From MarketWatch 12/10/15
Central bank is handling U.S. economic growth brilliantly
Higher interest rates are coming, and no one can deny it.
The November jobs report last week affirmed the strength of the recovery as once again the U.S. added more than 200,000 jobs to more than absorb new entries to the workforce and help push the nation’s unemployment rate even lower.
Also last week, Federal Reserve Chairwoman Janet Yellen said she was “looking forward” to when the Fed “begins to normalize the stance of policy” and that “doing so will be a testament … to how far our economy has come.”
The table is set for the first increase in U.S. interest rates in more than nine years, and should be heralded as a huge vote of confidence — something that, like Janet Yellen, all investors should look forward to.
Yet detractors of the Fed often grossly misunderstand how the institution works. “It’s almost as if the Fed were designed to confound explanation of it,” Adam Davidson wrote recently in a New York Times Magazine with the pithy title “You’re Not Supposed to Understand the Federal Reserve.”
There are a lot of scare tactics and downright lies out there regarding how the Federal Reserve operates. Here are a few facts to add some clarity:
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- The Fed is not a political body: Central bankers are not politicians. The Federal Reserve Board of Governors consists of seven members who typically are trained as economists and were appointed by the president and confirmed by the Senate. These are bankers and academics called to serve this institution in much the way great lawyers and judges make their way to the Supreme Court.
- The Fed’s power is decentralized: Even if you want to claim those seven Fed governors are political, the FOMC meeting this month — that is, the Federal Open Market Committee — is actually made up of 12 people. These other five are rotating members chosen from 12 regional central banks. There is, in fact, no big bad bank at the middle, but rather the governors and a few representatives of various regional reserve banks. I suppose it’s possible for some corporate interest to corrupt this strange system, but it would be incredibly complicated given the decentralized nature of our ironically named central banking system.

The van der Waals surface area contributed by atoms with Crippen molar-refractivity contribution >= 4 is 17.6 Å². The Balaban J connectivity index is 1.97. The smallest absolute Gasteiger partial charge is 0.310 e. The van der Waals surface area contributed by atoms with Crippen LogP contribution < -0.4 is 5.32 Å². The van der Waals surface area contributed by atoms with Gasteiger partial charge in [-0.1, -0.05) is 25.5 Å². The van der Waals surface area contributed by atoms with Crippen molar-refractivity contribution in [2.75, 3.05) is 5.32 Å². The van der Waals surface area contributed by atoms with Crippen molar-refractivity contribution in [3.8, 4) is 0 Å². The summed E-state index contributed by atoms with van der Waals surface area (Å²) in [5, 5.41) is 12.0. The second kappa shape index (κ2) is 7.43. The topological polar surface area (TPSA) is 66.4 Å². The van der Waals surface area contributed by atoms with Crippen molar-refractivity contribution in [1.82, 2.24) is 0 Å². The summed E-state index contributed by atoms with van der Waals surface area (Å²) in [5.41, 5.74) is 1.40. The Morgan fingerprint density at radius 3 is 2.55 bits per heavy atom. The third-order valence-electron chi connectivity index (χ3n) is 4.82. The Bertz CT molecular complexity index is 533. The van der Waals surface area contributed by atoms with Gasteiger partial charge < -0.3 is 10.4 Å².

- The Fed is scrutinized:: It’s fashionable to claim that we should “audit the Fed,” and that the institution is afraid of transparency. But the Fed is already audited several times a year — internally, by an external independent audit firm and by the Government Accountability Office among other institutions. It also publishes its balance sheet weekly (view it here) and now holds regular press conferences after former Chairman Ben Bernanke initiated the practice back in 2011 at the behest of those advocating for even more visibility into how the central bank works.
The Fed is simply crushing it when it comes to fulfilling its dual mandate.
Still, as with so many things that inflame base political passions, detractors of the Fed tend to dismiss these facts out of hand. They should quit whining and thank the Fed.
The Fed helps America